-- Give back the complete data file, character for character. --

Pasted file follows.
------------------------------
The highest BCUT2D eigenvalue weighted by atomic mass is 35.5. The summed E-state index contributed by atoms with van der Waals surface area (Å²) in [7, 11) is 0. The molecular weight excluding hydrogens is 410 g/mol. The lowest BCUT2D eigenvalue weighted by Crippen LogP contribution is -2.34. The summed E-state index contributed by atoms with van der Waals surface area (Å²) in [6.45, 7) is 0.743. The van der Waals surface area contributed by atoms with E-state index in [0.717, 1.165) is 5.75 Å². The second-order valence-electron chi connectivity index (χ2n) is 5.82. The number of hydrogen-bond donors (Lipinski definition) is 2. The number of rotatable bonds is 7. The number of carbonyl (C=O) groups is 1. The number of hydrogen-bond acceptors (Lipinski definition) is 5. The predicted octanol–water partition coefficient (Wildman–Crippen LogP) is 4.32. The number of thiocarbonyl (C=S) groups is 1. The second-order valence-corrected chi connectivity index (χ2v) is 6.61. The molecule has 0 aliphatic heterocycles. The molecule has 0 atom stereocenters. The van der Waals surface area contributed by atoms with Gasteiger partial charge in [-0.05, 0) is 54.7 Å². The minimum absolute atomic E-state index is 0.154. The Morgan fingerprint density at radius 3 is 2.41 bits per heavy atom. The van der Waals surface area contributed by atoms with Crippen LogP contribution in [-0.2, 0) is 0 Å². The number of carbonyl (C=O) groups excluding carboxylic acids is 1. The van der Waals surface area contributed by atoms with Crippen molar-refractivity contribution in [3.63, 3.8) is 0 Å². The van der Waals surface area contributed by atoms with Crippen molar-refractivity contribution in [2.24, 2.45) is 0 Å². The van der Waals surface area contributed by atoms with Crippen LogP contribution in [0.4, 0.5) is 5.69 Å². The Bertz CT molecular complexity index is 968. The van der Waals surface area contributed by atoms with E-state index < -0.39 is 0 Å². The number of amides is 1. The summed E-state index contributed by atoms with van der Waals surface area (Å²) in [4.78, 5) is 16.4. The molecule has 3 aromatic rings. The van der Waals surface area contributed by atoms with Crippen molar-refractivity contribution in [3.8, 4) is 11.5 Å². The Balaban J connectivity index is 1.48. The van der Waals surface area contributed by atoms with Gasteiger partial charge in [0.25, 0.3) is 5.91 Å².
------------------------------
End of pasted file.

The highest BCUT2D eigenvalue weighted by atomic mass is 35.5. The summed E-state index contributed by atoms with van der Waals surface area (Å²) in [7, 11) is 0. The molecular weight excluding hydrogens is 410 g/mol. The lowest BCUT2D eigenvalue weighted by Crippen LogP contribution is -2.34. The summed E-state index contributed by atoms with van der Waals surface area (Å²) in [6.45, 7) is 0.743. The van der Waals surface area contributed by atoms with E-state index in [0.717, 1.165) is 5.75 Å². The second-order valence-electron chi connectivity index (χ2n) is 5.82. The number of hydrogen-bond donors (Lipinski definition) is 2. The number of rotatable bonds is 7. The number of carbonyl (C=O) groups is 1. The number of hydrogen-bond acceptors (Lipinski definition) is 5. The predicted octanol–water partition coefficient (Wildman–Crippen LogP) is 4.32. The number of thiocarbonyl (C=S) groups is 1. The second-order valence-corrected chi connectivity index (χ2v) is 6.61. The molecule has 0 aliphatic heterocycles. The molecule has 0 atom stereocenters. The van der Waals surface area contributed by atoms with Gasteiger partial charge in [-0.05, 0) is 54.7 Å². The minimum absolute atomic E-state index is 0.154. The Morgan fingerprint density at radius 3 is 2.41 bits per heavy atom. The van der Waals surface area contributed by atoms with Crippen LogP contribution in [-0.2, 0) is 0 Å². The number of carbonyl (C=O) groups excluding carboxylic acids is 1. The van der Waals surface area contributed by atoms with Crippen molar-refractivity contribution in [3.63, 3.8) is 0 Å². The van der Waals surface area contributed by atoms with Crippen molar-refractivity contribution in [2.24, 2.45) is 0 Å². The van der Waals surface area contributed by atoms with Crippen LogP contribution in [0.4, 0.5) is 5.69 Å². The Bertz CT molecular complexity index is 968. The van der Waals surface area contributed by atoms with E-state index < -0.39 is 0 Å². The number of amides is 1. The summed E-state index contributed by atoms with van der Waals surface area (Å²) in [4.78, 5) is 16.4. The molecule has 3 aromatic rings. The van der Waals surface area contributed by atoms with Crippen molar-refractivity contribution in [3.8, 4) is 11.5 Å². The Balaban J connectivity index is 1.48. The van der Waals surface area contributed by atoms with Gasteiger partial charge in [0.25, 0.3) is 5.91 Å².